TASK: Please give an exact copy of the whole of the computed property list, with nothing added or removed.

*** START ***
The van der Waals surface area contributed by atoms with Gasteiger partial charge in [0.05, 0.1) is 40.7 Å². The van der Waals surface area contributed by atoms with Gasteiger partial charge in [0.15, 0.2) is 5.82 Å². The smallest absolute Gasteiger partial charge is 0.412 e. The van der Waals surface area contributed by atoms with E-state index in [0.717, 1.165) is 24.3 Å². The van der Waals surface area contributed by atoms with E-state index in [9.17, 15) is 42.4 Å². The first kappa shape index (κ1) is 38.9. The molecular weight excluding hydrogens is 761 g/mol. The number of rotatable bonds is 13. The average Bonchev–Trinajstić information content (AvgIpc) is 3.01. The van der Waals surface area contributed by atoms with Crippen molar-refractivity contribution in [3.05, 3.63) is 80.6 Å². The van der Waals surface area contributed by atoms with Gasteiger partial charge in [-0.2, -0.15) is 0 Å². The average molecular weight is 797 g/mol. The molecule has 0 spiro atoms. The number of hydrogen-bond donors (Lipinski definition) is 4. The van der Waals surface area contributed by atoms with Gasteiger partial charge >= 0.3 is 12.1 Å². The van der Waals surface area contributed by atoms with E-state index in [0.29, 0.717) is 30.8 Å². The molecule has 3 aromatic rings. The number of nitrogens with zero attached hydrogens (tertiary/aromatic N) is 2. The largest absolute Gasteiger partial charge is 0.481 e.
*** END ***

The van der Waals surface area contributed by atoms with Gasteiger partial charge in [0.05, 0.1) is 40.7 Å². The van der Waals surface area contributed by atoms with Gasteiger partial charge in [0.15, 0.2) is 5.82 Å². The smallest absolute Gasteiger partial charge is 0.412 e. The van der Waals surface area contributed by atoms with E-state index in [0.717, 1.165) is 24.3 Å². The van der Waals surface area contributed by atoms with E-state index in [9.17, 15) is 42.4 Å². The first kappa shape index (κ1) is 38.9. The molecular weight excluding hydrogens is 761 g/mol. The number of rotatable bonds is 13. The average Bonchev–Trinajstić information content (AvgIpc) is 3.01. The van der Waals surface area contributed by atoms with Crippen molar-refractivity contribution in [3.05, 3.63) is 80.6 Å². The van der Waals surface area contributed by atoms with Gasteiger partial charge in [-0.2, -0.15) is 0 Å². The average molecular weight is 797 g/mol. The molecule has 0 spiro atoms. The number of hydrogen-bond donors (Lipinski definition) is 4. The van der Waals surface area contributed by atoms with Gasteiger partial charge >= 0.3 is 12.1 Å². The van der Waals surface area contributed by atoms with E-state index in [0.29, 0.717) is 30.8 Å². The molecule has 3 aromatic rings. The number of nitrogens with zero attached hydrogens (tertiary/aromatic N) is 2. The largest absolute Gasteiger partial charge is 0.481 e.